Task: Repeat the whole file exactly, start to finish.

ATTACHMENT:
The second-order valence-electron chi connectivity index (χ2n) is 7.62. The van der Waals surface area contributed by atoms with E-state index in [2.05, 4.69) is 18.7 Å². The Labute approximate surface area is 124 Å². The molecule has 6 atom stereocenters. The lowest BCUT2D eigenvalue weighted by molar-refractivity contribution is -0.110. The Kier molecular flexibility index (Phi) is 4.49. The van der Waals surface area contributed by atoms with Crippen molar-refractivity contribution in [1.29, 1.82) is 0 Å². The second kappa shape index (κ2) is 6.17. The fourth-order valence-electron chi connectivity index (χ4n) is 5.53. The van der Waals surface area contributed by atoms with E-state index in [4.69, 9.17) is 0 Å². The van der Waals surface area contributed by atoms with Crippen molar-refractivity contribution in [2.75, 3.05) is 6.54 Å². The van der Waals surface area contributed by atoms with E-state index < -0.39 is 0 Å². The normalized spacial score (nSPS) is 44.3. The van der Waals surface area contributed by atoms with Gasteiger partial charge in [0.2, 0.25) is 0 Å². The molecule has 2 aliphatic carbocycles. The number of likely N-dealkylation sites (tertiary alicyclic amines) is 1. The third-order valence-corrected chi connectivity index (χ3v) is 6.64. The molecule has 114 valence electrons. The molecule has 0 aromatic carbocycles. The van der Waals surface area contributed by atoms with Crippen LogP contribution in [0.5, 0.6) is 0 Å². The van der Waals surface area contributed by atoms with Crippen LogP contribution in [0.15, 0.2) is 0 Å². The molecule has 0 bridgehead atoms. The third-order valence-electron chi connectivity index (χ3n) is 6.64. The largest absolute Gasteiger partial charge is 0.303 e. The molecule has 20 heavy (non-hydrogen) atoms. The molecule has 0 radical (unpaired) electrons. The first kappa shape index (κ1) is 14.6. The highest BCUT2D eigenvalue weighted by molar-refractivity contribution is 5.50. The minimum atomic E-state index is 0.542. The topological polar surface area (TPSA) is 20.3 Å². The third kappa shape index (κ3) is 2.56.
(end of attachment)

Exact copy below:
The second-order valence-electron chi connectivity index (χ2n) is 7.62. The van der Waals surface area contributed by atoms with E-state index in [2.05, 4.69) is 18.7 Å². The Labute approximate surface area is 124 Å². The molecule has 6 atom stereocenters. The lowest BCUT2D eigenvalue weighted by molar-refractivity contribution is -0.110. The Kier molecular flexibility index (Phi) is 4.49. The van der Waals surface area contributed by atoms with Crippen molar-refractivity contribution in [1.29, 1.82) is 0 Å². The second kappa shape index (κ2) is 6.17. The fourth-order valence-electron chi connectivity index (χ4n) is 5.53. The van der Waals surface area contributed by atoms with E-state index in [4.69, 9.17) is 0 Å². The van der Waals surface area contributed by atoms with Crippen molar-refractivity contribution in [2.75, 3.05) is 6.54 Å². The van der Waals surface area contributed by atoms with E-state index < -0.39 is 0 Å². The normalized spacial score (nSPS) is 44.3. The van der Waals surface area contributed by atoms with Gasteiger partial charge in [0.2, 0.25) is 0 Å². The molecule has 2 aliphatic carbocycles. The number of likely N-dealkylation sites (tertiary alicyclic amines) is 1. The third-order valence-corrected chi connectivity index (χ3v) is 6.64. The molecule has 114 valence electrons. The molecule has 0 aromatic carbocycles. The van der Waals surface area contributed by atoms with Crippen LogP contribution in [0.5, 0.6) is 0 Å². The van der Waals surface area contributed by atoms with Crippen LogP contribution in [0.15, 0.2) is 0 Å². The molecule has 0 bridgehead atoms. The third-order valence-electron chi connectivity index (χ3n) is 6.64. The largest absolute Gasteiger partial charge is 0.303 e. The molecule has 20 heavy (non-hydrogen) atoms. The molecule has 0 radical (unpaired) electrons. The first kappa shape index (κ1) is 14.6. The highest BCUT2D eigenvalue weighted by molar-refractivity contribution is 5.50. The minimum atomic E-state index is 0.542. The topological polar surface area (TPSA) is 20.3 Å². The third kappa shape index (κ3) is 2.56.